So, Quibi founder and revolutionary industry man, Jeffrey Katzenberg is now in a pickle. How do you troubleshoot a bad launch? As of July the app has been downloaded 4.5 million times and has 1.6 million subscribers. Katzenberg has said that he is treating this as a beta run, an opportunity for the company to learn from the ecosystem and hopefully pivot the platform in some way to success. We will see.
It is worth noting, however, that platforms like TikTok, have seen a surge in subscribers and use. The notorious short-form, user-generated content platform is still resonating with audiences despite being banned in India. Several videos have gone viral and captured people’s attention and even made some careers. So, perhaps it isn’t just that Quibi is short-form, it might be that it is not clear how Quibi adds to the streaming landscape in a way that resonates with users.
The use of short-form content in a paid subscription format is an interesting experiment for Hollywood, but in other regions, short-form has other interesting uses.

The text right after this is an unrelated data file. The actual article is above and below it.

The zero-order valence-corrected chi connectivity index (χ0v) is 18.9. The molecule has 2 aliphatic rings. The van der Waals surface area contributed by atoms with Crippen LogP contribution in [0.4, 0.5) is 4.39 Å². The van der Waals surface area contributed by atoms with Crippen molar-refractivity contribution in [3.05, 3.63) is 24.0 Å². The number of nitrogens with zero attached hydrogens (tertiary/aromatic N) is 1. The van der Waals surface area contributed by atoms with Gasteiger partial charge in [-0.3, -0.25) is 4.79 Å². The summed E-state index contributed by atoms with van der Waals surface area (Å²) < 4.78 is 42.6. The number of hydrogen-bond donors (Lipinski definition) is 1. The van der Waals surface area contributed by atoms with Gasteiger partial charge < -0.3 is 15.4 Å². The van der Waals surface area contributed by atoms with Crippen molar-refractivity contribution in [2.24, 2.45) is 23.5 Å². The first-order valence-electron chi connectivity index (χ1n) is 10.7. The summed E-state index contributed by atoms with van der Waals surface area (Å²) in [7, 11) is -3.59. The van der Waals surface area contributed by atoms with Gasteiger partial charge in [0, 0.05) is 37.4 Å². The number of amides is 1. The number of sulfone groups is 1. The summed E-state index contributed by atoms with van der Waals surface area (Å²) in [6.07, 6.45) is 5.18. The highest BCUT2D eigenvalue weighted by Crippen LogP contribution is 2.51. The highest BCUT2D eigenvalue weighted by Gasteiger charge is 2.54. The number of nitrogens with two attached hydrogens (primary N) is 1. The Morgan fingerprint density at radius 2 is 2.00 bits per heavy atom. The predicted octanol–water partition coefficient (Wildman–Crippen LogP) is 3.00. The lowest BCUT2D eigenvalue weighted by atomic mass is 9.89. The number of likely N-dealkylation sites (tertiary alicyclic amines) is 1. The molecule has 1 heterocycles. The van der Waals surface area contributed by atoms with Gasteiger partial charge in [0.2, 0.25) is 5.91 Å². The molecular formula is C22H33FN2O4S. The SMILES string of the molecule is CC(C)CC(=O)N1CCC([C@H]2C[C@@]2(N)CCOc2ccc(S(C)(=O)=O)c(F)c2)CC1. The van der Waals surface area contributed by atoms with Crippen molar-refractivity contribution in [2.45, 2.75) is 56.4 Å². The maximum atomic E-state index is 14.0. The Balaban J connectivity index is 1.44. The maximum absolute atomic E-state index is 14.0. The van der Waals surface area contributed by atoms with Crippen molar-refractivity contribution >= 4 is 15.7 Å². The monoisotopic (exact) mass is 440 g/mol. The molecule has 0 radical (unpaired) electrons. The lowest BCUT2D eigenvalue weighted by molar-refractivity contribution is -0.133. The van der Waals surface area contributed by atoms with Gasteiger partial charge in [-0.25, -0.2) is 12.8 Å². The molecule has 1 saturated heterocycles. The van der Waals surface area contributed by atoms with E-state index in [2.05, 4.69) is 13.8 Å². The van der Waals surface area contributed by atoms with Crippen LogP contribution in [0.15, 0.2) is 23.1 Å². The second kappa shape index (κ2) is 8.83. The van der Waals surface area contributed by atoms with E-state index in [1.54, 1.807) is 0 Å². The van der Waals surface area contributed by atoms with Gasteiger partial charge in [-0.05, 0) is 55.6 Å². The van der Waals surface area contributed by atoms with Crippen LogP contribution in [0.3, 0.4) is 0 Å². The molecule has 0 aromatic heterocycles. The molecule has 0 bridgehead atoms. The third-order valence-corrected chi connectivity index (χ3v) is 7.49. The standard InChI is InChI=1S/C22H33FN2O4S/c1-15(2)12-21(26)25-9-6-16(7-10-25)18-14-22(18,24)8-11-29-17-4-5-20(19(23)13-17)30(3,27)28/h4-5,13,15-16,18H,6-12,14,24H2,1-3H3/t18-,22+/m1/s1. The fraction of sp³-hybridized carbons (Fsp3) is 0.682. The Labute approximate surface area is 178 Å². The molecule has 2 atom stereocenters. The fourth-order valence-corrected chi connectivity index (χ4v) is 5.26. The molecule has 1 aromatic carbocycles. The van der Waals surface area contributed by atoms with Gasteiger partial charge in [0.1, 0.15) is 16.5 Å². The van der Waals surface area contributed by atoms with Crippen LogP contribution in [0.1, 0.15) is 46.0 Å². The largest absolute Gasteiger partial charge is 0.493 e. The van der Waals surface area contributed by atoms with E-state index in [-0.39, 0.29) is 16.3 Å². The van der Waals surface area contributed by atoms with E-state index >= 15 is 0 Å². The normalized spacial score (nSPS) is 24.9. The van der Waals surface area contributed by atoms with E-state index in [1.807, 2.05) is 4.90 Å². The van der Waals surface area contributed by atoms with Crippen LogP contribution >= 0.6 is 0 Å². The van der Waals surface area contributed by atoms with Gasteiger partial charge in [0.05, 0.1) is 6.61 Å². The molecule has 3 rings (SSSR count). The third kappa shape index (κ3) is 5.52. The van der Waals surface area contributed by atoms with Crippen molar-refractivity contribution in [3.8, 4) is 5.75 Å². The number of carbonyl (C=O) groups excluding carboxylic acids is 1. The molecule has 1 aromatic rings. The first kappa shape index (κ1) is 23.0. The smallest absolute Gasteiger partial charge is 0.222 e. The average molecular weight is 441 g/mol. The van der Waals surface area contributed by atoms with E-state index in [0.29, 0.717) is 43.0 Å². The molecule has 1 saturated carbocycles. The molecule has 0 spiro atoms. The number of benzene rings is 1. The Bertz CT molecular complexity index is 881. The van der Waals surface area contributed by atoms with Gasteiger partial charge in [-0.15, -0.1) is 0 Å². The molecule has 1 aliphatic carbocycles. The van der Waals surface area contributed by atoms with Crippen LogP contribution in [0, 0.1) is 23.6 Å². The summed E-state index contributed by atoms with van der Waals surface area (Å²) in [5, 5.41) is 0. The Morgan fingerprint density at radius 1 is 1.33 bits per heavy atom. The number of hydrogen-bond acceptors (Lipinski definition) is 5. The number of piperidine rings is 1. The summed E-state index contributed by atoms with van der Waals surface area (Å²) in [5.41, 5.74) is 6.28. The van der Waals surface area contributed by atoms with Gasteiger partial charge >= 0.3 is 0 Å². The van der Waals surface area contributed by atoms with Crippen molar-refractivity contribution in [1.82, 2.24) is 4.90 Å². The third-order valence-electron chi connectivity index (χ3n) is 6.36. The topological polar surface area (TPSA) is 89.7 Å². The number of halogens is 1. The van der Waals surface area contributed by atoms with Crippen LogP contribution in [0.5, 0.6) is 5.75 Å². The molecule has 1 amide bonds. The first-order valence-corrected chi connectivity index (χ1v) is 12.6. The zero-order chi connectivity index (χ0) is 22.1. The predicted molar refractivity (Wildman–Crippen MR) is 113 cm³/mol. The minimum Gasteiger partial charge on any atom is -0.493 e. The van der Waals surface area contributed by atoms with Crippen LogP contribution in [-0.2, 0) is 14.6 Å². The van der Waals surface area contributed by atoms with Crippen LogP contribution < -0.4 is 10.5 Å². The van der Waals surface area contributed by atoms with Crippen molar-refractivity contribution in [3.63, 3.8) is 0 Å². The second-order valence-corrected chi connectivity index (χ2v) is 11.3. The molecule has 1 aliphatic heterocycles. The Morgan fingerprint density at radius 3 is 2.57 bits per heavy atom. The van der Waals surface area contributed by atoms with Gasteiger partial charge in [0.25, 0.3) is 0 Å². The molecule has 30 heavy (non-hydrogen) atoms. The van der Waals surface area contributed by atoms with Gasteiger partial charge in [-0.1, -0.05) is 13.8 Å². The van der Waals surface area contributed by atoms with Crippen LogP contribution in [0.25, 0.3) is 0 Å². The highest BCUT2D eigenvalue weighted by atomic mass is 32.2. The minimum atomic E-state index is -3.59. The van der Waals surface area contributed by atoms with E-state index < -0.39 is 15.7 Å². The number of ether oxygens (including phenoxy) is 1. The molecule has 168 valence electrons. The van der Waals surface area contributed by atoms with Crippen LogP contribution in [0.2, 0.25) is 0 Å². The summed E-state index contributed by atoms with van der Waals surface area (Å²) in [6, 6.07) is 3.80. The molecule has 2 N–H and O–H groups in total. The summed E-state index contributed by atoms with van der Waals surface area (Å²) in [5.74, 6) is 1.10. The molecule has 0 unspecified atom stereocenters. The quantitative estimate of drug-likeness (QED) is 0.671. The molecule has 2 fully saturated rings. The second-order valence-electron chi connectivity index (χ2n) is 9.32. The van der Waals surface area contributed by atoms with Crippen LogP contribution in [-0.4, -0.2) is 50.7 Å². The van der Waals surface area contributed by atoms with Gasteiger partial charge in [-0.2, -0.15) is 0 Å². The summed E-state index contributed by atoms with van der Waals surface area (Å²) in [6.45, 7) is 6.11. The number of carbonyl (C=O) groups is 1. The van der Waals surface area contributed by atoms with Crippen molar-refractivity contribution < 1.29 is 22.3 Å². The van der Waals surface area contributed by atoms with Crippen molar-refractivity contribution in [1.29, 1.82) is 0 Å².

Experiments in Storytelling
On the other side of the Atlantic, more people are taking risks. Whether by design, a ploy to reduce production costs, or purely for experimental purposes, Nollyweb (Nigerian web series community) has been testing this concept for a few years now, with exciting results.
Though not exclusively Nigerian, pioneer web series MTV Shuga ushered celebrities like Lupita Nyong’o into the spotlight. The show was created to educate young people on sexual health, reproduction, and sexually transmitted illnesses and diseases. At a point in the epidemic where all solutions were welcome, MTV Shuga was an opportunity to use the art of storytelling, decent production, and digital distribution to change the direction of youth culture. Now in its eighth season, still educating and entertaining, it looks like MTV Shuga was the right idea.
Then came the projects financed by banks as part of customer acquisition and brand management strategies focused on the Nigerian consumer base. NdaniTV, RedTV, and Accelerate TV are some of the notable Youtube channels launched by GTBank, UBA, and Access Bank respectively to capture the attention of mobile-first millennials and Generation Z, customers. With a growing youth population, it makes sense that Nigeria’s big banks would want to usher in the next generation of customers in a way that reflects our digital world. These are arguably the biggest budget projects in Nollyweb.
Numerous filmmakers experiment on YouTube, as well as content creators looking to build an audience, everyone is using the internet as the medium of choice to distribute their content. In the absence of a pipeline to major networks, or telecommunications companies, the internet is the great equalizer, if you can cut through the noise.